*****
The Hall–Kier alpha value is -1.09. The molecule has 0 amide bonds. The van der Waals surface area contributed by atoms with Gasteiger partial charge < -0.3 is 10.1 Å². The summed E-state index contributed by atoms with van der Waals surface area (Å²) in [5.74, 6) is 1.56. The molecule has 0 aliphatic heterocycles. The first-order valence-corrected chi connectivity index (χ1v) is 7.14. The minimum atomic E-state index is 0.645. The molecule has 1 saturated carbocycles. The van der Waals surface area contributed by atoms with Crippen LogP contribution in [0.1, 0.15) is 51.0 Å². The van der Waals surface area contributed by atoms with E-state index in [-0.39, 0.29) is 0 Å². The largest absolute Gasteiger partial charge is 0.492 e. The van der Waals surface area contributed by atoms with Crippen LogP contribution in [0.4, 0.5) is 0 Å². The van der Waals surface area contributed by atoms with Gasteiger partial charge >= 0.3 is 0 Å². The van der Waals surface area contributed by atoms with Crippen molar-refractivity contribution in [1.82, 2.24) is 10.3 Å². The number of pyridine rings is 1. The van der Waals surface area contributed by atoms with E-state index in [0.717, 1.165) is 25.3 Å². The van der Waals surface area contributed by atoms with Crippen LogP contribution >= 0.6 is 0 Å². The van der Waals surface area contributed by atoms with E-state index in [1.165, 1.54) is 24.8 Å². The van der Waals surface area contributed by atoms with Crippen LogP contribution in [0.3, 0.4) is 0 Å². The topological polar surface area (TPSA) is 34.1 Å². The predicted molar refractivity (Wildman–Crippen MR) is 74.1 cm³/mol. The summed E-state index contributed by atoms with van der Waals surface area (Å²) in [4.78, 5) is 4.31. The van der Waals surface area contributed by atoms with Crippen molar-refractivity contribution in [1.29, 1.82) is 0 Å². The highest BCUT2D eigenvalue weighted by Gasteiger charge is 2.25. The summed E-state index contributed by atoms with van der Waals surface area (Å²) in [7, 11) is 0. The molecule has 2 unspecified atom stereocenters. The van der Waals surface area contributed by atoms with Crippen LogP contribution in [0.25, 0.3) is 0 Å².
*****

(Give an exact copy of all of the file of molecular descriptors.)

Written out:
The Hall–Kier alpha value is -1.09. The molecule has 0 amide bonds. The van der Waals surface area contributed by atoms with Gasteiger partial charge < -0.3 is 10.1 Å². The summed E-state index contributed by atoms with van der Waals surface area (Å²) in [5.74, 6) is 1.56. The molecule has 0 aliphatic heterocycles. The first-order valence-corrected chi connectivity index (χ1v) is 7.14. The minimum atomic E-state index is 0.645. The molecule has 1 saturated carbocycles. The van der Waals surface area contributed by atoms with Crippen LogP contribution in [0.1, 0.15) is 51.0 Å². The van der Waals surface area contributed by atoms with E-state index in [-0.39, 0.29) is 0 Å². The largest absolute Gasteiger partial charge is 0.492 e. The van der Waals surface area contributed by atoms with Crippen LogP contribution in [0.4, 0.5) is 0 Å². The van der Waals surface area contributed by atoms with Gasteiger partial charge >= 0.3 is 0 Å². The van der Waals surface area contributed by atoms with Crippen molar-refractivity contribution in [1.82, 2.24) is 10.3 Å². The number of pyridine rings is 1. The van der Waals surface area contributed by atoms with E-state index in [0.717, 1.165) is 25.3 Å². The van der Waals surface area contributed by atoms with Crippen LogP contribution >= 0.6 is 0 Å². The van der Waals surface area contributed by atoms with E-state index in [1.165, 1.54) is 24.8 Å². The van der Waals surface area contributed by atoms with Crippen LogP contribution in [0.3, 0.4) is 0 Å². The topological polar surface area (TPSA) is 34.1 Å². The predicted molar refractivity (Wildman–Crippen MR) is 74.1 cm³/mol. The summed E-state index contributed by atoms with van der Waals surface area (Å²) in [4.78, 5) is 4.31. The van der Waals surface area contributed by atoms with Crippen molar-refractivity contribution in [1.29, 1.82) is 0 Å². The highest BCUT2D eigenvalue weighted by Gasteiger charge is 2.25. The summed E-state index contributed by atoms with van der Waals surface area (Å²) in [7, 11) is 0. The molecule has 2 unspecified atom stereocenters. The van der Waals surface area contributed by atoms with Crippen LogP contribution in [0.25, 0.3) is 0 Å².